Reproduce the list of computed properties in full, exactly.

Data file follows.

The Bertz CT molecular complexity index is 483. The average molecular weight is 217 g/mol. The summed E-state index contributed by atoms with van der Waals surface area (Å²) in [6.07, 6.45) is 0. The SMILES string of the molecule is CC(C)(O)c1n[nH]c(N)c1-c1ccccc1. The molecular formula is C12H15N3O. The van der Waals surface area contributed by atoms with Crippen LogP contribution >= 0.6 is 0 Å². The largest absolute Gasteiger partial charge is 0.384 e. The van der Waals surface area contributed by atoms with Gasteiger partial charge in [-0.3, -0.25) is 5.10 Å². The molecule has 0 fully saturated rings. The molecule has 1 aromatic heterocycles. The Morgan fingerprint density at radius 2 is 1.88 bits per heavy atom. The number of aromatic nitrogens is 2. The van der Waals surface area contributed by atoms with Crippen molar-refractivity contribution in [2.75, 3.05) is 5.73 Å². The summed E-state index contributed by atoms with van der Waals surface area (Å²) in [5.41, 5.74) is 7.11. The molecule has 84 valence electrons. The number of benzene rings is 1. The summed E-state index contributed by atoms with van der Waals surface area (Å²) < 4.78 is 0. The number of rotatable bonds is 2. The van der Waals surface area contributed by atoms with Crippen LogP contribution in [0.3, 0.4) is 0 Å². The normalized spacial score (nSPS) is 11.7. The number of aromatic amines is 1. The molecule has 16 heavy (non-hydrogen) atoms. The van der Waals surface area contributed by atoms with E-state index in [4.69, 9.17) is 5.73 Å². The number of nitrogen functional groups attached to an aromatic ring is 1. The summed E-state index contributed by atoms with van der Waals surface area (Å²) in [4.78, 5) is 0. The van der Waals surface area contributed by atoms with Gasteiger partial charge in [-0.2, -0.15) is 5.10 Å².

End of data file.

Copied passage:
The Bertz CT molecular complexity index is 483. The average molecular weight is 217 g/mol. The summed E-state index contributed by atoms with van der Waals surface area (Å²) in [6.07, 6.45) is 0. The SMILES string of the molecule is CC(C)(O)c1n[nH]c(N)c1-c1ccccc1. The molecular formula is C12H15N3O. The van der Waals surface area contributed by atoms with Crippen LogP contribution >= 0.6 is 0 Å². The largest absolute Gasteiger partial charge is 0.384 e. The van der Waals surface area contributed by atoms with Gasteiger partial charge in [-0.3, -0.25) is 5.10 Å². The molecule has 0 fully saturated rings. The molecule has 1 aromatic heterocycles. The Morgan fingerprint density at radius 2 is 1.88 bits per heavy atom. The number of aromatic nitrogens is 2. The van der Waals surface area contributed by atoms with Crippen molar-refractivity contribution in [2.75, 3.05) is 5.73 Å². The summed E-state index contributed by atoms with van der Waals surface area (Å²) in [5.41, 5.74) is 7.11. The molecule has 84 valence electrons. The number of benzene rings is 1. The summed E-state index contributed by atoms with van der Waals surface area (Å²) < 4.78 is 0. The number of rotatable bonds is 2. The van der Waals surface area contributed by atoms with Crippen LogP contribution in [0.3, 0.4) is 0 Å². The normalized spacial score (nSPS) is 11.7. The number of aromatic amines is 1. The molecule has 16 heavy (non-hydrogen) atoms. The van der Waals surface area contributed by atoms with E-state index in [4.69, 9.17) is 5.73 Å². The number of nitrogen functional groups attached to an aromatic ring is 1. The summed E-state index contributed by atoms with van der Waals surface area (Å²) in [4.78, 5) is 0. The van der Waals surface area contributed by atoms with Gasteiger partial charge in [-0.2, -0.15) is 5.10 Å².